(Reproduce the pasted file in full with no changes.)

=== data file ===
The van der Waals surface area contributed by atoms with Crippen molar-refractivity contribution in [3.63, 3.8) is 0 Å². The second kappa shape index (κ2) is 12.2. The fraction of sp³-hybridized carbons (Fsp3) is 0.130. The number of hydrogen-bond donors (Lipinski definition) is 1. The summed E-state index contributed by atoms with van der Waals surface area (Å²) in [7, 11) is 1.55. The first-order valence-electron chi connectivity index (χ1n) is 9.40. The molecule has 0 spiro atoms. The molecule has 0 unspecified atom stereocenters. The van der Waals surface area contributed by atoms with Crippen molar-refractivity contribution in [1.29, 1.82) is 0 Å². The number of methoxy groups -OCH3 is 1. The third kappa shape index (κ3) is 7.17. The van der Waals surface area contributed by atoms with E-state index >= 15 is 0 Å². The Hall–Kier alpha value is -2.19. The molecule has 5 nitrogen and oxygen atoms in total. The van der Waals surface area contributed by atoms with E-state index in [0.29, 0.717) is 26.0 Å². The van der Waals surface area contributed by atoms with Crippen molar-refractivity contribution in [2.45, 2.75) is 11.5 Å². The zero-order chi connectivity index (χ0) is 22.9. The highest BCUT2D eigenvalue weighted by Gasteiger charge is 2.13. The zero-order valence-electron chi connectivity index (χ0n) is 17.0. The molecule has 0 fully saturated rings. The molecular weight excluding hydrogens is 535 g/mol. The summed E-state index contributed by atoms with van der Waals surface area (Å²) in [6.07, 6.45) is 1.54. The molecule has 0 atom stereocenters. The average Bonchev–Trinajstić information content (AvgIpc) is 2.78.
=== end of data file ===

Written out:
The van der Waals surface area contributed by atoms with Crippen molar-refractivity contribution in [3.63, 3.8) is 0 Å². The second kappa shape index (κ2) is 12.2. The fraction of sp³-hybridized carbons (Fsp3) is 0.130. The number of hydrogen-bond donors (Lipinski definition) is 1. The summed E-state index contributed by atoms with van der Waals surface area (Å²) in [7, 11) is 1.55. The first-order valence-electron chi connectivity index (χ1n) is 9.40. The molecule has 0 spiro atoms. The molecule has 0 unspecified atom stereocenters. The van der Waals surface area contributed by atoms with Crippen molar-refractivity contribution in [1.29, 1.82) is 0 Å². The number of methoxy groups -OCH3 is 1. The third kappa shape index (κ3) is 7.17. The van der Waals surface area contributed by atoms with E-state index >= 15 is 0 Å². The Hall–Kier alpha value is -2.19. The molecule has 5 nitrogen and oxygen atoms in total. The van der Waals surface area contributed by atoms with E-state index in [0.29, 0.717) is 26.0 Å². The van der Waals surface area contributed by atoms with Crippen molar-refractivity contribution in [2.45, 2.75) is 11.5 Å². The zero-order chi connectivity index (χ0) is 22.9. The highest BCUT2D eigenvalue weighted by Gasteiger charge is 2.13. The zero-order valence-electron chi connectivity index (χ0n) is 17.0. The molecule has 0 fully saturated rings. The molecular weight excluding hydrogens is 535 g/mol. The summed E-state index contributed by atoms with van der Waals surface area (Å²) in [6.07, 6.45) is 1.54. The molecule has 0 atom stereocenters. The average Bonchev–Trinajstić information content (AvgIpc) is 2.78.